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Padres’ Soto trade extends free spend quest to catch Dodgers

For two years, the San Diego Padres have spent big money in a so far unsuccessful attempt to beat the Los Angeles Dodgers. That race for the money picked up a lot of steam ahead of Tuesday’s trade deadline, when the Padres grabbed outfielder Juan Soto as part of a deal from the Washington Nationals.

With Soto, San Diego secured the biggest market price, while adding first baseman Josh Bell to the package.

“He’s a generational player,” Nationals general manager Mike Rizzo said of Soto after the deal was completed. “We’re on a bumpy road now, and we think this deal we’ve reached is going to get us out of this. We have reached what is called a historic agreement. I call that a good deal for the Nationals and Padres at this point in the history of both our franchises.

With the first-place Dodgers past the deadline, leading the Padres by 11½ games in the National League West, Soto’s trade continues the teams’ heated off-field competition for talent.

The Dodgers nabbed Boston outfielder Mookie Betts ahead of the 2020 season, gave him a 12-year, $365 million contract and won the World Series — after sweeping the Padres in that NL Division series.

The Padres retaliated the following spring by signing Fernando Tatis for 14, $340 million, which so far has paid little dividend due to the shortstop’s injuries.

Then, at the 2021 trade deadline, the Padres thought they had picked up star pitcher Max Scherzer from the Nationals, but the Dodgers prevailed. The Padres missed the playoffs, finishing 11 away games. The Dodgers lost a six-game NL championship series to the World Series-winning Atlanta Braves.

That brings us to where the Padres are now after a flurry of trades this week and a five-year, $100 million contract extension with starter Joe Musgrove, a local San Diego product. Tatis, who is recovering from surgery on a broken left wrist, could be back this month.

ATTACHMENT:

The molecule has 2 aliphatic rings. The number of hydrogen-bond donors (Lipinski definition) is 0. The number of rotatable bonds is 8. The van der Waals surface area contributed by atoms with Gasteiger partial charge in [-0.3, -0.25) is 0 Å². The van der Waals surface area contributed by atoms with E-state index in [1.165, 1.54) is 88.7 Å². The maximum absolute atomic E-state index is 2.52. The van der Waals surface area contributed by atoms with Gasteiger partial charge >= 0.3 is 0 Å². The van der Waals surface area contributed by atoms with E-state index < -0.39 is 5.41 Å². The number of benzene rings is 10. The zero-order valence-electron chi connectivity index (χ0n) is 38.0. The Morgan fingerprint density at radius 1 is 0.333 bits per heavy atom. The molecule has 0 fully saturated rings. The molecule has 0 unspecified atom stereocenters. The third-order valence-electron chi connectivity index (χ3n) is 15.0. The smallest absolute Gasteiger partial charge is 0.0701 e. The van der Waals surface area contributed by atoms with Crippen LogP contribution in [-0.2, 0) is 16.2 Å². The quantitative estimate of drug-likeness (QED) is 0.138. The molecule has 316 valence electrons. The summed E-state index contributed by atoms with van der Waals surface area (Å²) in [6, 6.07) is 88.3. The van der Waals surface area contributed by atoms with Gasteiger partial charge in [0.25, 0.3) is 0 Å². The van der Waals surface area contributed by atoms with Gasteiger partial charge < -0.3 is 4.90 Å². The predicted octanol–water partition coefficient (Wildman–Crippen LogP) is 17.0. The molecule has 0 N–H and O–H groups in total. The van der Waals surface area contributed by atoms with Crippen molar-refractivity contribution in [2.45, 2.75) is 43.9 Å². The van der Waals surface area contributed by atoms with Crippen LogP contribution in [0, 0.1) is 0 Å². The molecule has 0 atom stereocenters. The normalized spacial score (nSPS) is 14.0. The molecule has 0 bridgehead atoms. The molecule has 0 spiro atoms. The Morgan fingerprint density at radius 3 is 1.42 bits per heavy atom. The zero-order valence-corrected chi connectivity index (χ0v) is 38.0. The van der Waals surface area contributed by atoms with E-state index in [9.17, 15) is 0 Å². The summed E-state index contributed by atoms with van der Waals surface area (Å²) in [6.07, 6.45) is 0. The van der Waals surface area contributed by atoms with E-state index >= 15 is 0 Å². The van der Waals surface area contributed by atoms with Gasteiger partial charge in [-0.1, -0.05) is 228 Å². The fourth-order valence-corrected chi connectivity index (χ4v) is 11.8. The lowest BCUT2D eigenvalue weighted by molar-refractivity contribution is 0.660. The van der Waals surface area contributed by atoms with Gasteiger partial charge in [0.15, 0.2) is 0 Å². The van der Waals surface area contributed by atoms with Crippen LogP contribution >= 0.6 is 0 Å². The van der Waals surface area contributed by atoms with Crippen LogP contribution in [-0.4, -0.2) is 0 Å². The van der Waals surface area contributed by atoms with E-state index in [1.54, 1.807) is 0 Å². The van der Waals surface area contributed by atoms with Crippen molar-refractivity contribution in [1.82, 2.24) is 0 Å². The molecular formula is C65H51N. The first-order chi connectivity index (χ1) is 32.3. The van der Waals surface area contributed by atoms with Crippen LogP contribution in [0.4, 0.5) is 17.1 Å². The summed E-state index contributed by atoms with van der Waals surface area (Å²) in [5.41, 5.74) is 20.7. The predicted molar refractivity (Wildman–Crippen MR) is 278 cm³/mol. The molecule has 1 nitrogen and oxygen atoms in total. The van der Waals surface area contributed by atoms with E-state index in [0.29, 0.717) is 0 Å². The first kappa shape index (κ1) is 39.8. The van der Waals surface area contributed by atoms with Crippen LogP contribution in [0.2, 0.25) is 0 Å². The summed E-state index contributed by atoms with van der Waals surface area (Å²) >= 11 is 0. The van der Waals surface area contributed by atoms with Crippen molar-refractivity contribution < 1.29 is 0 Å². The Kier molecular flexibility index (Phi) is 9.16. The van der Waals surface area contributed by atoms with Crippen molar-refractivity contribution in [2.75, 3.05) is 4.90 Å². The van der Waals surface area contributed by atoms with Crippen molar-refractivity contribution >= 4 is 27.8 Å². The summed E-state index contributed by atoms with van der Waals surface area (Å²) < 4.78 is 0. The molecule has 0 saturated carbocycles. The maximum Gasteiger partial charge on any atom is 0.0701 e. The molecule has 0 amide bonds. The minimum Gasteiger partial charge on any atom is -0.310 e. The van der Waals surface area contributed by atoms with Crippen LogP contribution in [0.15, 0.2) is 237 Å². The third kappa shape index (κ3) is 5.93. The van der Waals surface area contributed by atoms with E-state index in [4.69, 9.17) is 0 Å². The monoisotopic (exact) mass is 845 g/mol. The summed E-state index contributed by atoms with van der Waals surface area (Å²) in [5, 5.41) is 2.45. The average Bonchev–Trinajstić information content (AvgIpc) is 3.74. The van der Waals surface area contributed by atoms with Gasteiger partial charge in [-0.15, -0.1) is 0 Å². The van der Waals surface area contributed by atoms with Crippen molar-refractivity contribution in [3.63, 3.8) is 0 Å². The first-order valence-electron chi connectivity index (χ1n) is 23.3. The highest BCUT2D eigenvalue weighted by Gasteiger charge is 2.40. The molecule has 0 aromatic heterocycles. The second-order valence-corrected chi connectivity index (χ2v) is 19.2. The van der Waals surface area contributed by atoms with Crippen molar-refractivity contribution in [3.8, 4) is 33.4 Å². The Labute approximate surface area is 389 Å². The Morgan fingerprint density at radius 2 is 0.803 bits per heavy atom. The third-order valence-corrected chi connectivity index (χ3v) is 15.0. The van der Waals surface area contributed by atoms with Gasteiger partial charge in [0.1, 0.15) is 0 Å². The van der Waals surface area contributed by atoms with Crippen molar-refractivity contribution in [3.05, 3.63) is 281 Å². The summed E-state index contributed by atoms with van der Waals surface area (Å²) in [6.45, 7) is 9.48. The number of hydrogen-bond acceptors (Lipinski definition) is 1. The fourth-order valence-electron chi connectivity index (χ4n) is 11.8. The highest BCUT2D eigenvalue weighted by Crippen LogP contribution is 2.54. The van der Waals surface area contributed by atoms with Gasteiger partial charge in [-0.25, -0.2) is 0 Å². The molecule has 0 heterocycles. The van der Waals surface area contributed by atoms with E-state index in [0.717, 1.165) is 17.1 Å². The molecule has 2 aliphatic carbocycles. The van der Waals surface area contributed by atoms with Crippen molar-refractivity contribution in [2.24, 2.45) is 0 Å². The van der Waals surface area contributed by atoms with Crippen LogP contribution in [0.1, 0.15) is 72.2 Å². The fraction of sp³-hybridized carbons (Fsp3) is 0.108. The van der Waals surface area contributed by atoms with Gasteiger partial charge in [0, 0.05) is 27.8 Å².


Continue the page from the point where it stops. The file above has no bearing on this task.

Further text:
“Without Tatis for the first half of the season, we were challenged offensively,” Padres general manager AJ Preller said at a late afternoon news conference on Tuesday. “We are better now. We think we have put ourselves in a position where we can play until October. »

In the short term, however, the Padres have lost their last 14 of 15 to the Dodgers the past two seasons, and even with 12 more games left between the two teams this year, including three at Dodger Stadium this weekend. , that NL The race in the West seems to be over.

In the new 12-team playoff format — six teams in each league — the Padres are barely secure right now, holding second of the Wild Cards’ three spots, leading the St. Louis Cardinals and Philadelphia Phillies now tied for third place by 3 1/2 games.

If the season were to end today, the Padres would have to travel to Atlanta for a best-of-three Wild Card series with all games at Truist Park.